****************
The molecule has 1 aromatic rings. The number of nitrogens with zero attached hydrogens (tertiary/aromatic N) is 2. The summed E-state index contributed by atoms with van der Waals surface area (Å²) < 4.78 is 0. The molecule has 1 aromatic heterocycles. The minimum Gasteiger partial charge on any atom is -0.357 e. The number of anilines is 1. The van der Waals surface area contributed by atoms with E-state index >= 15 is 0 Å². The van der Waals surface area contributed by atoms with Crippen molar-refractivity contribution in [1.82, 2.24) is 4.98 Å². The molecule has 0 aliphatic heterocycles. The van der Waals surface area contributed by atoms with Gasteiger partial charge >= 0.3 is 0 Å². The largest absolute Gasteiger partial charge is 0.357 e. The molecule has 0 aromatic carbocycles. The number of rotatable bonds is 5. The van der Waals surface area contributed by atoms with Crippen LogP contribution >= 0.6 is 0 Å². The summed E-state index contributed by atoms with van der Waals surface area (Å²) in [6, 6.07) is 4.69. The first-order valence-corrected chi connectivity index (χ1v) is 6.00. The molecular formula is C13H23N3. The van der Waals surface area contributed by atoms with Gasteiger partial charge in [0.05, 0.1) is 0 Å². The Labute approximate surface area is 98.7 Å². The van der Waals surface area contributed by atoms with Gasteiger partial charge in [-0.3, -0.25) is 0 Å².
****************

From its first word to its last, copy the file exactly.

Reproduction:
The molecule has 1 aromatic rings. The number of nitrogens with zero attached hydrogens (tertiary/aromatic N) is 2. The summed E-state index contributed by atoms with van der Waals surface area (Å²) < 4.78 is 0. The molecule has 1 aromatic heterocycles. The minimum Gasteiger partial charge on any atom is -0.357 e. The number of anilines is 1. The van der Waals surface area contributed by atoms with E-state index >= 15 is 0 Å². The van der Waals surface area contributed by atoms with Crippen molar-refractivity contribution in [1.82, 2.24) is 4.98 Å². The molecule has 0 aliphatic heterocycles. The van der Waals surface area contributed by atoms with Gasteiger partial charge >= 0.3 is 0 Å². The largest absolute Gasteiger partial charge is 0.357 e. The molecule has 0 aromatic carbocycles. The number of rotatable bonds is 5. The van der Waals surface area contributed by atoms with Crippen LogP contribution >= 0.6 is 0 Å². The summed E-state index contributed by atoms with van der Waals surface area (Å²) in [6, 6.07) is 4.69. The first-order valence-corrected chi connectivity index (χ1v) is 6.00. The molecular formula is C13H23N3. The van der Waals surface area contributed by atoms with Gasteiger partial charge in [0.05, 0.1) is 0 Å². The Labute approximate surface area is 98.7 Å². The van der Waals surface area contributed by atoms with Gasteiger partial charge in [-0.3, -0.25) is 0 Å².